103 F.3d 888 (9th Cir. 1996), 95-16252, Fireman's Fund Ins. Co. v. National Bank of Cooperatives
|Citation:||103 F.3d 888|
|Party Name:||D.A.R. 15,487 FIREMAN'S FUND INSURANCE COMPANY, Plaintiff-Appellee, Interstate Fire & Casualty Company; Federal Insurance Company; National Union Fire Insurance Company of Pittsburgh, PA., Intervenors-Appellees, v. NATIONAL BANK OF COOPERATIVES, as Successor in Interest to the Texas Bank for Cooperatives, Defendant, and Aldus Marketing Association,|
|Case Date:||December 26, 1996|
|Court:||United States Courts of Appeals, Court of Appeals for the Ninth Circuit|
Argued and Submitted Oct. 2, 1996.
[Copyrighted Material Omitted]
Michael A. Barnes, Sonnenschein, Nath & Rosenthal, San Francisco, California, for plaintiff-appellee.
Mark G. Bonino, Ropers, Majeski, Kohn, Bentley, Wagner & Kane, Redwood City, CA; Ronald F. Remmel, Newton, Kastner & Remmel, Mountain View, CA, for intervenors-appellees.
John Steven Dwyre, San Antonio, TX, for defendant-appellant.
Appeal from the United States District Court for the Northern District of California, Vaughn R. Walker, District Judge, Presiding. D.C. No. CV-92-2667-VRW.
Before: SKOPIL and FLETCHER, Circuit Judges, and RHOADES, [*] District Judge.
FLETCHER, Circuit Judge:
Aldus Marketing Association ("Aldus"), a Texas corporation, appeals the district court's grant of summary judgment to Fireman's Fund Insurance Company ("Fireman's Fund"), Interstate Fire and Casualty Company ("Interstate"), and Federal Insurance Company ("Federal") (collectively, "insurers"). The insurers sought declaratory judgments that Aldus has no claims against them
for coverage on policies issued to Lawrence Warehouse Systems or its successor, XLS, Inc. ("Lawrence/XLS"), a now-defunct California inventory control corporation against whom Aldus holds an arbitration award and judgment.
Aldus claims that the district court did not have personal jurisdiction over it because Aldus lacks the requisite minimum contacts with California. Aldus also challenges the district court's grant of summary judgment, claiming that a genuine issue of material fact exists as to whether Lawrence/XLS caused Aldus "property damage" within the terms of the policies issued to Lawrence/XLS by the insurers. Finally, Aldus contends that the district court erred in disregarding as untimely Aldus's motion to dismiss for failure to join Lawrence/XLS as an indispensable party. We have jurisdiction pursuant to 28 U.S.C. § 1291, and we affirm.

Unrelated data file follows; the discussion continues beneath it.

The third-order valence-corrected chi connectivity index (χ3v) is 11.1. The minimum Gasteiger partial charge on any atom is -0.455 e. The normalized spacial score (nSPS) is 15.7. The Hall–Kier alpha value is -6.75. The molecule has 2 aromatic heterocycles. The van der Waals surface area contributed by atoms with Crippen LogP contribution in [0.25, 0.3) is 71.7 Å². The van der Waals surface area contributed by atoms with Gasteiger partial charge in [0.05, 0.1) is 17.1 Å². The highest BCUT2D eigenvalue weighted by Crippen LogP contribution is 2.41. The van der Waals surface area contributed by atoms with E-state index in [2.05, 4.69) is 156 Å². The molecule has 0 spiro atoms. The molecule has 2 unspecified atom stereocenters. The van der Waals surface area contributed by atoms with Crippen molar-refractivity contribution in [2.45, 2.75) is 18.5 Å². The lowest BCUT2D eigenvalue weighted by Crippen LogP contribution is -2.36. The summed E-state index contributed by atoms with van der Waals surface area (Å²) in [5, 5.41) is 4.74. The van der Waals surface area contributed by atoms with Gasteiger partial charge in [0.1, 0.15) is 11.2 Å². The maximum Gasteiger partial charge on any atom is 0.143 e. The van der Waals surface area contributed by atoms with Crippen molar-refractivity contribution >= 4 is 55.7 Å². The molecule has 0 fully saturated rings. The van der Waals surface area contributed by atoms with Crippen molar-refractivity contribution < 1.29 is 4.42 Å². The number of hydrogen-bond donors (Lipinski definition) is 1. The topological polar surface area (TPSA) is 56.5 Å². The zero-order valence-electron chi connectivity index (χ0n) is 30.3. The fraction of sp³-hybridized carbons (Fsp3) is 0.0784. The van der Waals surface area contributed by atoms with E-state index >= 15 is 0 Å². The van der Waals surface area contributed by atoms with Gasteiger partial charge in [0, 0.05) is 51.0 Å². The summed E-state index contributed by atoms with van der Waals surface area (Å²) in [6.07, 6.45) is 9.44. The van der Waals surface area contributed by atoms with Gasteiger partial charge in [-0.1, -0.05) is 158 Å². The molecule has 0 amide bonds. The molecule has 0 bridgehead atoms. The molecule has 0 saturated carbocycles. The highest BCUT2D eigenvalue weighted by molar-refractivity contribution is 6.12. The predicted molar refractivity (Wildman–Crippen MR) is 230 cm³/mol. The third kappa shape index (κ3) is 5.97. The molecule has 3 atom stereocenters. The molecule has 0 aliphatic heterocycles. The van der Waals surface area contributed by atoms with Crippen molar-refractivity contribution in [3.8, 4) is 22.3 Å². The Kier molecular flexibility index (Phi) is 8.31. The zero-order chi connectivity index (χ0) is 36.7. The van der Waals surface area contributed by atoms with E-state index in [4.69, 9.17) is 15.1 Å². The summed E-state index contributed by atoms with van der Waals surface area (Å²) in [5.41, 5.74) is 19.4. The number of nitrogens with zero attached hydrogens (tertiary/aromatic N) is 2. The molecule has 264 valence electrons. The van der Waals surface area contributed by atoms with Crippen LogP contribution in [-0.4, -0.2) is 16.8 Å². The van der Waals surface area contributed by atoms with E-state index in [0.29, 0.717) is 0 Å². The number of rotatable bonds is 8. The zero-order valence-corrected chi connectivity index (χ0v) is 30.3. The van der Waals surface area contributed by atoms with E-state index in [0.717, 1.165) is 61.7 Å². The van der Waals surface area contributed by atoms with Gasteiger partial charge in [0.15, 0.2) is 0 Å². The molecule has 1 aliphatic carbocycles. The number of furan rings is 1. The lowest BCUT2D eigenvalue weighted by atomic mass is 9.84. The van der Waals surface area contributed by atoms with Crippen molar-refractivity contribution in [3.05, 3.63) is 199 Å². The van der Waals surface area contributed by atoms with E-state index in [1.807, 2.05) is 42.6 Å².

FACTUAL BACKGROUND AND PROCEDURAL HISTORY
In 1986, Aldus entered into an agreement with Lawrence and the Texas Bank for Cooperatives, the predecessor to the National Bank for Cooperatives ("CoBank"). The agreement, known as the Certified Inventory Control Agreement ("CICA"), provided that Lawrence would certify the quantity and value of Aldus's peanut inventory. On the basis of Lawrence's certifications, CoBank would extend credit to Aldus, secured by the value of the peanut inventory. Lawrence agreed to compensate CoBank for losses up to $5,000,000.00 (later increased to $10,000,000.00) "sustained as a result of [CoBank's] reasonable reliance upon a material inaccurate representation ... on the last outstanding certificate." Paragraph 7 of the CICA obligated the parties to submit all disputes related to the agreement to binding arbitration in San Francisco, California.